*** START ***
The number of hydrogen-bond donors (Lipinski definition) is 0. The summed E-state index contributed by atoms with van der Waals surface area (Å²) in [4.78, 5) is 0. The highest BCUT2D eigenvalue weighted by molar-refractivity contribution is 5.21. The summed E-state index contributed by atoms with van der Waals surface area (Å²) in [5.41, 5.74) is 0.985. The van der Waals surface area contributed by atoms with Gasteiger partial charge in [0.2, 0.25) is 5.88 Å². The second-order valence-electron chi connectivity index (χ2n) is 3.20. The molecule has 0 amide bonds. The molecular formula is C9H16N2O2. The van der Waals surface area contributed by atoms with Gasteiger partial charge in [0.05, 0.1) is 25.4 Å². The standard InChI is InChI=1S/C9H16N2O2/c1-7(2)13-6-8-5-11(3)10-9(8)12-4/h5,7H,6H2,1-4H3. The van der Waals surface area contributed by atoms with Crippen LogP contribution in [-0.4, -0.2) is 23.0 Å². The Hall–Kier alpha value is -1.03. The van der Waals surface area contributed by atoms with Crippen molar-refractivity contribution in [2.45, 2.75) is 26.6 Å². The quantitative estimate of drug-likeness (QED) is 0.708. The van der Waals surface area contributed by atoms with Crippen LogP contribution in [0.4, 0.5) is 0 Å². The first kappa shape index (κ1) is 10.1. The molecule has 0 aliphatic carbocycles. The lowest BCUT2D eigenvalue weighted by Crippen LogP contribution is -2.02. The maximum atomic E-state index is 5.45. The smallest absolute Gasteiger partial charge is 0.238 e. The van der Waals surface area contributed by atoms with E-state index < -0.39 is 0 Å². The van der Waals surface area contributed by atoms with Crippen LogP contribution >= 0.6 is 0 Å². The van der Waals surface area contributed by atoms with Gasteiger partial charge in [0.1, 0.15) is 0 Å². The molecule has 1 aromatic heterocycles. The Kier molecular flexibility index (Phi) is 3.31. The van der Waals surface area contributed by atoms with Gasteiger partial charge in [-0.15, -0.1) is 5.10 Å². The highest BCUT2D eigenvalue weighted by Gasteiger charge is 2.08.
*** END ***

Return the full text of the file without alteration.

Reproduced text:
The number of hydrogen-bond donors (Lipinski definition) is 0. The summed E-state index contributed by atoms with van der Waals surface area (Å²) in [4.78, 5) is 0. The highest BCUT2D eigenvalue weighted by molar-refractivity contribution is 5.21. The summed E-state index contributed by atoms with van der Waals surface area (Å²) in [5.41, 5.74) is 0.985. The van der Waals surface area contributed by atoms with Gasteiger partial charge in [0.2, 0.25) is 5.88 Å². The second-order valence-electron chi connectivity index (χ2n) is 3.20. The molecule has 0 amide bonds. The molecular formula is C9H16N2O2. The van der Waals surface area contributed by atoms with Gasteiger partial charge in [0.05, 0.1) is 25.4 Å². The standard InChI is InChI=1S/C9H16N2O2/c1-7(2)13-6-8-5-11(3)10-9(8)12-4/h5,7H,6H2,1-4H3. The van der Waals surface area contributed by atoms with Crippen LogP contribution in [-0.4, -0.2) is 23.0 Å². The Hall–Kier alpha value is -1.03. The van der Waals surface area contributed by atoms with Crippen molar-refractivity contribution in [2.45, 2.75) is 26.6 Å². The quantitative estimate of drug-likeness (QED) is 0.708. The van der Waals surface area contributed by atoms with Crippen LogP contribution in [0.4, 0.5) is 0 Å². The first kappa shape index (κ1) is 10.1. The molecule has 0 aliphatic carbocycles. The lowest BCUT2D eigenvalue weighted by Crippen LogP contribution is -2.02. The maximum atomic E-state index is 5.45. The smallest absolute Gasteiger partial charge is 0.238 e. The van der Waals surface area contributed by atoms with E-state index < -0.39 is 0 Å². The van der Waals surface area contributed by atoms with Crippen LogP contribution >= 0.6 is 0 Å². The van der Waals surface area contributed by atoms with Gasteiger partial charge in [0.1, 0.15) is 0 Å². The molecule has 1 aromatic heterocycles. The Kier molecular flexibility index (Phi) is 3.31. The van der Waals surface area contributed by atoms with Gasteiger partial charge in [-0.15, -0.1) is 5.10 Å². The highest BCUT2D eigenvalue weighted by Gasteiger charge is 2.08.